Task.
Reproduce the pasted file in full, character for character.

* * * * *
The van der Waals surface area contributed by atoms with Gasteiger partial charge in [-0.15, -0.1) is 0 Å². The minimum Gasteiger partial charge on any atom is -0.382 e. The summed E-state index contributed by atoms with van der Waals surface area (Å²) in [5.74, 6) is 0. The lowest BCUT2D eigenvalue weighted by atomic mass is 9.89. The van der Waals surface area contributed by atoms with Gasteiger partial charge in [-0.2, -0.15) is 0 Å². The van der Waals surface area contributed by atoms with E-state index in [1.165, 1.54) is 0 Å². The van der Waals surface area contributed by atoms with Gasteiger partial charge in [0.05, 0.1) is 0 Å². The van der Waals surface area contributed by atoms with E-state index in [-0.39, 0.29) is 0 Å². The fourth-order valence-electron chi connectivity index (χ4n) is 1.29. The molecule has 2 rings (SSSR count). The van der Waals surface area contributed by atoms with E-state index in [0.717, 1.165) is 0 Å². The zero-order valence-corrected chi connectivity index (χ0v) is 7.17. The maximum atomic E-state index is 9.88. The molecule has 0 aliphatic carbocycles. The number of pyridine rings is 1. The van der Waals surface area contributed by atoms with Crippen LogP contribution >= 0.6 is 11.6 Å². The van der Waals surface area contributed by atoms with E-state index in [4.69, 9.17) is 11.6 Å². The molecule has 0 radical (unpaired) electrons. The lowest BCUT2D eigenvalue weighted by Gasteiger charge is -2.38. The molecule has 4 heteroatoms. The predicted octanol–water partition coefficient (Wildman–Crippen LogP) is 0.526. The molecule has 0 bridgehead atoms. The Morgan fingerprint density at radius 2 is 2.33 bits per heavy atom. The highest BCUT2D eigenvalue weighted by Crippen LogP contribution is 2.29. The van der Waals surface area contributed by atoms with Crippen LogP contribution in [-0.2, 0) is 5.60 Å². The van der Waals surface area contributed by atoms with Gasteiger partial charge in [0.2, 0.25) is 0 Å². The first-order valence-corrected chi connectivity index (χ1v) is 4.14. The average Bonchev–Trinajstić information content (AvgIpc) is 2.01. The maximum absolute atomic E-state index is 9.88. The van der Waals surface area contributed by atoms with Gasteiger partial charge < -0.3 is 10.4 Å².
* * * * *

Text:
The van der Waals surface area contributed by atoms with Gasteiger partial charge in [-0.15, -0.1) is 0 Å². The minimum Gasteiger partial charge on any atom is -0.382 e. The summed E-state index contributed by atoms with van der Waals surface area (Å²) in [5.74, 6) is 0. The lowest BCUT2D eigenvalue weighted by atomic mass is 9.89. The van der Waals surface area contributed by atoms with Gasteiger partial charge in [-0.2, -0.15) is 0 Å². The van der Waals surface area contributed by atoms with E-state index in [1.165, 1.54) is 0 Å². The van der Waals surface area contributed by atoms with Gasteiger partial charge in [0.05, 0.1) is 0 Å². The van der Waals surface area contributed by atoms with E-state index in [-0.39, 0.29) is 0 Å². The fourth-order valence-electron chi connectivity index (χ4n) is 1.29. The molecule has 2 rings (SSSR count). The van der Waals surface area contributed by atoms with E-state index in [0.717, 1.165) is 0 Å². The zero-order valence-corrected chi connectivity index (χ0v) is 7.17. The maximum atomic E-state index is 9.88. The molecule has 0 aliphatic carbocycles. The number of pyridine rings is 1. The van der Waals surface area contributed by atoms with Crippen LogP contribution >= 0.6 is 11.6 Å². The van der Waals surface area contributed by atoms with E-state index in [4.69, 9.17) is 11.6 Å². The molecule has 0 radical (unpaired) electrons. The lowest BCUT2D eigenvalue weighted by Gasteiger charge is -2.38. The molecule has 4 heteroatoms. The predicted octanol–water partition coefficient (Wildman–Crippen LogP) is 0.526. The molecule has 0 bridgehead atoms. The Morgan fingerprint density at radius 2 is 2.33 bits per heavy atom. The highest BCUT2D eigenvalue weighted by Crippen LogP contribution is 2.29. The van der Waals surface area contributed by atoms with Crippen LogP contribution in [-0.2, 0) is 5.60 Å². The van der Waals surface area contributed by atoms with Gasteiger partial charge in [0.2, 0.25) is 0 Å². The first-order valence-corrected chi connectivity index (χ1v) is 4.14. The average Bonchev–Trinajstić information content (AvgIpc) is 2.01. The maximum absolute atomic E-state index is 9.88. The van der Waals surface area contributed by atoms with Gasteiger partial charge < -0.3 is 10.4 Å².